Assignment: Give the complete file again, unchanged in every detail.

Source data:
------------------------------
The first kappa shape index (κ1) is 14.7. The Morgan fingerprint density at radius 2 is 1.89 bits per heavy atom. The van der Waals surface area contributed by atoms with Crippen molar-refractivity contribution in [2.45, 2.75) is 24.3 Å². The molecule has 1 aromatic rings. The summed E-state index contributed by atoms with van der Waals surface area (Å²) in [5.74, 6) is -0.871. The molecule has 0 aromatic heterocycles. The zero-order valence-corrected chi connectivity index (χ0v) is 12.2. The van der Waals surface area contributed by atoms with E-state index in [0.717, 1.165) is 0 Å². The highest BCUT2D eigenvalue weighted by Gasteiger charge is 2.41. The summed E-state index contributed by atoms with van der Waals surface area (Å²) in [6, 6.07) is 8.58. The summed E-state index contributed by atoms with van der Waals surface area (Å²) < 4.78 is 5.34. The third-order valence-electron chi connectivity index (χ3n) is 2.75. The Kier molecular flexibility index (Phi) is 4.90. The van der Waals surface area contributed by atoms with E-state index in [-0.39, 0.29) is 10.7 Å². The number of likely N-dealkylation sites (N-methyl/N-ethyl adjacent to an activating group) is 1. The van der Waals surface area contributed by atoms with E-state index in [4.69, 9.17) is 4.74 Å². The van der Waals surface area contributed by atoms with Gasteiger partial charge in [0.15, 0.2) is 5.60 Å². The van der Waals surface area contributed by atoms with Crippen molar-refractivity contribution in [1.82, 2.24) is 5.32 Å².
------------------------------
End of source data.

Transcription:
The first kappa shape index (κ1) is 14.7. The Morgan fingerprint density at radius 2 is 1.89 bits per heavy atom. The van der Waals surface area contributed by atoms with Crippen molar-refractivity contribution in [2.45, 2.75) is 24.3 Å². The molecule has 1 aromatic rings. The summed E-state index contributed by atoms with van der Waals surface area (Å²) in [5.74, 6) is -0.871. The molecule has 0 aromatic heterocycles. The zero-order valence-corrected chi connectivity index (χ0v) is 12.2. The van der Waals surface area contributed by atoms with E-state index in [0.717, 1.165) is 0 Å². The highest BCUT2D eigenvalue weighted by Gasteiger charge is 2.41. The summed E-state index contributed by atoms with van der Waals surface area (Å²) in [6, 6.07) is 8.58. The summed E-state index contributed by atoms with van der Waals surface area (Å²) < 4.78 is 5.34. The third-order valence-electron chi connectivity index (χ3n) is 2.75. The Kier molecular flexibility index (Phi) is 4.90. The van der Waals surface area contributed by atoms with E-state index in [-0.39, 0.29) is 10.7 Å². The number of likely N-dealkylation sites (N-methyl/N-ethyl adjacent to an activating group) is 1. The van der Waals surface area contributed by atoms with E-state index in [4.69, 9.17) is 4.74 Å². The van der Waals surface area contributed by atoms with Gasteiger partial charge in [0.15, 0.2) is 5.60 Å². The van der Waals surface area contributed by atoms with Crippen molar-refractivity contribution in [1.82, 2.24) is 5.32 Å².